DPMDB Maintenance Part 1: Database consistency check and your DPMDB

~ Chris Butcher | Senior Support Escalation Engineer

FIXHi folks, Chris Butcher here again with another DPM blog entry for you. I’ve had a few questions recently about upkeep on the DPM database, and while most of the time questions start about maintaining the size, once the conversation gets going it expands well beyond that. I have talked to several people and in the end, this really can be grouped into 4 distinct pieces, so I decided it was time we covered these pieces in depth.

To that end, I am writing a series of three blog posts to cover three areas and will point to an existing post for the final piece. This will be broken down into an approach that starts by checking the database consistency, followed by a look at fragmentation (or eliminating it) to optimize performance. Third, we make sure there is no extra growth and that it is sized optimally, and lastly, we talk about backing up the DPMDB in order to have a good copy available should it ever be needed.

I decided to cover this in separate posts because A) the great Mike Jacquet has already written a great article on protecting/backing up your DPMDB, and B) no one wants to read a 100 page blog post. It just makes more sense to put these into smaller consumable chunks, plus it also helps that each action can be done alone and none are dependent on any other steps.

So with all that said, we can tackle the first task in the chain and that is checking for corruption in the DPMDB. While this sounds super vital, and it can really cause issues, it oddly isn’t something we see too much of in the DPM world. So, this is to say it is not a big problem. That’s not to be confused with “It is not a problem.” I have seen instances where there was corruption in the database, it’s just that this is a very rare situation.

Regardless, if you want to run a database consistency check (DBCC) against your DPMDB, I will cover some options to do that. This is addressed from the angle of a person who is familiar with SQL, but far from DBA. Whether you simply want to manually check the database from time to time or set up a recurring job to run, the process is very similar. The difference will be called out in the steps below.

These operations will be done through the SQL Management Studio where your DPMDB resides. If you are not familiar, note that you may have to run SQL Management Studio as administrator. If you don’t do this, it may fail to connect to SQL because of permissions.


When SQL launches, it should automatically fill in the servername\instance name as shown below.


If this isn’t populated for you then you can open DPM to find out this information. By clicking on the About DPM button, it will open up and towards the bottom give you the name of the SQL server, the SQL instance name and the DPMDB name in the format: SQLServerName\SQLInstanceName\DPMDBName

To connect in SQL, you will simply need the SQLServerName\SQLInstanceName.


With a connection to SQL, we will now walk through the steps to run DBCC.

1. Expand your SQL instance and then expand Management until you see Maintenance Plans. Right click Maintenance Plans and select Maintenance Plan Wizard. This will walk us through what we need to simply run DBCC.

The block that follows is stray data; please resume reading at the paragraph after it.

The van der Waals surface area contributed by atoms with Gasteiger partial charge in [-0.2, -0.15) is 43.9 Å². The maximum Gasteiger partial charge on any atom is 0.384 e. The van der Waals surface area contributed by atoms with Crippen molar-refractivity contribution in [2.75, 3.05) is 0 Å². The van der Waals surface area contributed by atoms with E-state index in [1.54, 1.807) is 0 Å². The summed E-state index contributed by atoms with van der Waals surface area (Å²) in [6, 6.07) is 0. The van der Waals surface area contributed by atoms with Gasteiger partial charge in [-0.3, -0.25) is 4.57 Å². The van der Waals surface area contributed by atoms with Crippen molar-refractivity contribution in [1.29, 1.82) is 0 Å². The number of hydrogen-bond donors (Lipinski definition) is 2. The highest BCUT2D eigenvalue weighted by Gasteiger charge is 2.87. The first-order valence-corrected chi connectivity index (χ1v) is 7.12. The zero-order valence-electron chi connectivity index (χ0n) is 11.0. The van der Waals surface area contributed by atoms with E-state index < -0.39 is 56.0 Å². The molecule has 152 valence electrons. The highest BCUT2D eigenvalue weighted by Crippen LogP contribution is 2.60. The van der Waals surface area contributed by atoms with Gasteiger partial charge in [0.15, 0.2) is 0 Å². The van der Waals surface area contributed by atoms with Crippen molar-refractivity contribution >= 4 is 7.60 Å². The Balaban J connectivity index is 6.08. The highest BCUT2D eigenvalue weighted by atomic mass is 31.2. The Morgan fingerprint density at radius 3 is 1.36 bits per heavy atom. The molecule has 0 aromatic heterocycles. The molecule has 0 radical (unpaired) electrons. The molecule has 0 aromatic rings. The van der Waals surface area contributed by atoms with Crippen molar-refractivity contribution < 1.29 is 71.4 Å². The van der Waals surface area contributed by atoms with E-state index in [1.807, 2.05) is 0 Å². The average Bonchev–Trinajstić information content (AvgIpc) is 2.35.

2. Once the Maintenance Plan Wizard opens you will first give this job a name that is easy to recognize. You then will decide if you want to have this run on a regular basis or manually run it on demand. To run on demand, just click Next. If you want to schedule it, click Change. Set the schedule according to what works best for you. I have a note on frequency at the bottom of the page.


3. On the next page, simply select the box to Check Database Integrity and then click Next on the next two screens.



4. To define the task, pull down the menu to <Select on or more>. This will bring up a new screen where you will select your DPMDB by name.


5. Finally, select the location where you want a report written. You will need to remember this, as running the DBCC itself will output all information to this file.


Now that the job is set up, you can either let the job run on schedule and check the log file after each run, or run it manually. To do this, simply expand the same Maintenance Plans item and right click on the job you created and choose Execute.

Either way, once it is run, be sure to review the log created as specified in step 5 above. If it shows any errors, you will then have to investigate accordingly to determine the next steps, as there is no way to cover all of the possible outcomes and their corresponding remedies.

The standard report will only report success and little else if there are no issues found.


How often is the right amount to run this? That’s a great question with no real answer. This can be researched and set according to your comfort level but I will say this about DPMDB: From the support view of things, we very rarely have seen a call that was due to actual database corruption. So, for the suggestions which might say to do this daily, I think it is overkill for sure. When you factor in the process intensive nature of this, I think that using something along the line of a quarterly (minimum) to annual (maximum) schedule is probably where you should initially target things.

Finally, if you do schedule this to run automatically, it is ideal to avoid midnight to 3 AM. This is when DPM will have house cleaning jobs run. While it most likely will only affect performance of these jobs, it is best to stay away from this time frame to be sure we don’t run into any conflicts.

You can continue on to Part 2 in this series here.

Chris Butcher | Senior Support Escalation Engineer | Microsoft GBS Management and Security Division

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